On Tuesday afternoon, Annie Bagford and her husband sipped Monster energy drinks outside the Lucky 13 tattoo parlor In Lakewood, tears rolling down their cheeks. Bagford said Schofield loved Monster, so they came to his shop to share one last drink, as a candle flickered in the afternoon sun.
Schofield leaves behind three young children, said Bagford, showing off her tattoos he’d crafted over the years. Bagford met Schofield through his sister in high school.
“I’m just so angry,” Bagford said.
“Danny never did wrong to anybody. He didn’t deserve to be shot. It makes no sense. It’s just just so unfair to his kids, to his family.”
Steck, who worked at the Hyatt, died from her injuries Tuesday in the hospital, police said.
“A terrible, heartbreaking and senseless act of gun violence stole the lives of several members of our community last night and injured others,” Denver Mayor Michael Hancock said in a statement. “I’m praying for those lives lost, the victims and their families.”
The “killing spree” began just after 5 p.m. in Denver, Pazen said. At a first location, the attacker fatally shot two women and injured a man, he said. At a second shooting location, the assailant fatally shot a man.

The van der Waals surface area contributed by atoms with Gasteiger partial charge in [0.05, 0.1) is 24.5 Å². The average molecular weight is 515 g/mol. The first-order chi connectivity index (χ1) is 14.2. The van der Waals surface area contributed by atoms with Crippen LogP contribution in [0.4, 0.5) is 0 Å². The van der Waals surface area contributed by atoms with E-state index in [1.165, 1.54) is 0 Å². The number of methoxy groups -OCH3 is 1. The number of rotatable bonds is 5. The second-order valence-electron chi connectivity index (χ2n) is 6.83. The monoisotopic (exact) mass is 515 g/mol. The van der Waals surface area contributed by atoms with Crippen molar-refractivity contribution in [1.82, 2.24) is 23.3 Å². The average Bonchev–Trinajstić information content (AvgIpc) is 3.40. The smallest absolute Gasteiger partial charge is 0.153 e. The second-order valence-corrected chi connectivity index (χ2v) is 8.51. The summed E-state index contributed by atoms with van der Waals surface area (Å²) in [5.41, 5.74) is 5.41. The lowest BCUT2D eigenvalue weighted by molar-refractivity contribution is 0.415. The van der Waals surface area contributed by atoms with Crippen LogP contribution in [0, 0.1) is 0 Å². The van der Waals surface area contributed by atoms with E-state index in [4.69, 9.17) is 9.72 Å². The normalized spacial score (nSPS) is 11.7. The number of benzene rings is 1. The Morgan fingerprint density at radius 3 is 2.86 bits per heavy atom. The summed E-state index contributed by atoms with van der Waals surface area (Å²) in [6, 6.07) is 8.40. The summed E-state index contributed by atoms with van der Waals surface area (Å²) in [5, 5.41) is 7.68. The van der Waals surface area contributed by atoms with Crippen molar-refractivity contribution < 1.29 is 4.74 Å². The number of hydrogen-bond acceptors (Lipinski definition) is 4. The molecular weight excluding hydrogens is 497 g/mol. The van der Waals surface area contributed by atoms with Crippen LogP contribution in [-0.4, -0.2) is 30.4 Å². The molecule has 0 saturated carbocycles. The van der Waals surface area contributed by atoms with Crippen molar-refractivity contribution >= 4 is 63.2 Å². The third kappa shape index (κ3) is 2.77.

There was gunfire at a third location, but no one was injured, Pazen said.
Pazen said officers identified a car associated with the shooter and exchanged gunfire with them at a fourth location. Pazen said the shooter disabled the police vehicle and fled to the nearby suburb of Lakewood.
Lakewood police received a call of shots fired at a business just before 6 p.m., and the victim was pronounced dead, said police spokesman John Romero.
Lakewood agents identified the shooter’s car, but McLeod started shooting at the agents and left on foot, Romero said.
The attacker then threatened another business with a firearm before entering a Hyatt hotel and shooting the clerk, Steck, who was taken to a hospital, he said. She died Tuesday.